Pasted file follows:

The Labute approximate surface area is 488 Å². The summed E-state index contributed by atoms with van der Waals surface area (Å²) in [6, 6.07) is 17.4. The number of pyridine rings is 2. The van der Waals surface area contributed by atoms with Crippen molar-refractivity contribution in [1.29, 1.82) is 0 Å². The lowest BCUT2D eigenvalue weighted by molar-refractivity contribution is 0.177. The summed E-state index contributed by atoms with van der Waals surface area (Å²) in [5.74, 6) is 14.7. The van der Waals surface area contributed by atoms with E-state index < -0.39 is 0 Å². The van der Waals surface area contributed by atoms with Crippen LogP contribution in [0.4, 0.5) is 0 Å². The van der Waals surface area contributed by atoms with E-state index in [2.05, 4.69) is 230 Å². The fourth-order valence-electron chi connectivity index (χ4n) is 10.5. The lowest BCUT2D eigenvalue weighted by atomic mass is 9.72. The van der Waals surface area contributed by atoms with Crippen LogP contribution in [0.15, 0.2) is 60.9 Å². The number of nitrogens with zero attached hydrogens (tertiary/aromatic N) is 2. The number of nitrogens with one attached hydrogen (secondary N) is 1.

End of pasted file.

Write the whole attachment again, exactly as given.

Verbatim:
The Labute approximate surface area is 488 Å². The summed E-state index contributed by atoms with van der Waals surface area (Å²) in [6, 6.07) is 17.4. The number of pyridine rings is 2. The van der Waals surface area contributed by atoms with Crippen molar-refractivity contribution in [1.29, 1.82) is 0 Å². The lowest BCUT2D eigenvalue weighted by molar-refractivity contribution is 0.177. The summed E-state index contributed by atoms with van der Waals surface area (Å²) in [5.74, 6) is 14.7. The van der Waals surface area contributed by atoms with E-state index < -0.39 is 0 Å². The van der Waals surface area contributed by atoms with Crippen LogP contribution in [0.4, 0.5) is 0 Å². The van der Waals surface area contributed by atoms with E-state index in [2.05, 4.69) is 230 Å². The fourth-order valence-electron chi connectivity index (χ4n) is 10.5. The lowest BCUT2D eigenvalue weighted by atomic mass is 9.72. The van der Waals surface area contributed by atoms with Crippen LogP contribution in [0.15, 0.2) is 60.9 Å². The number of nitrogens with zero attached hydrogens (tertiary/aromatic N) is 2. The number of nitrogens with one attached hydrogen (secondary N) is 1.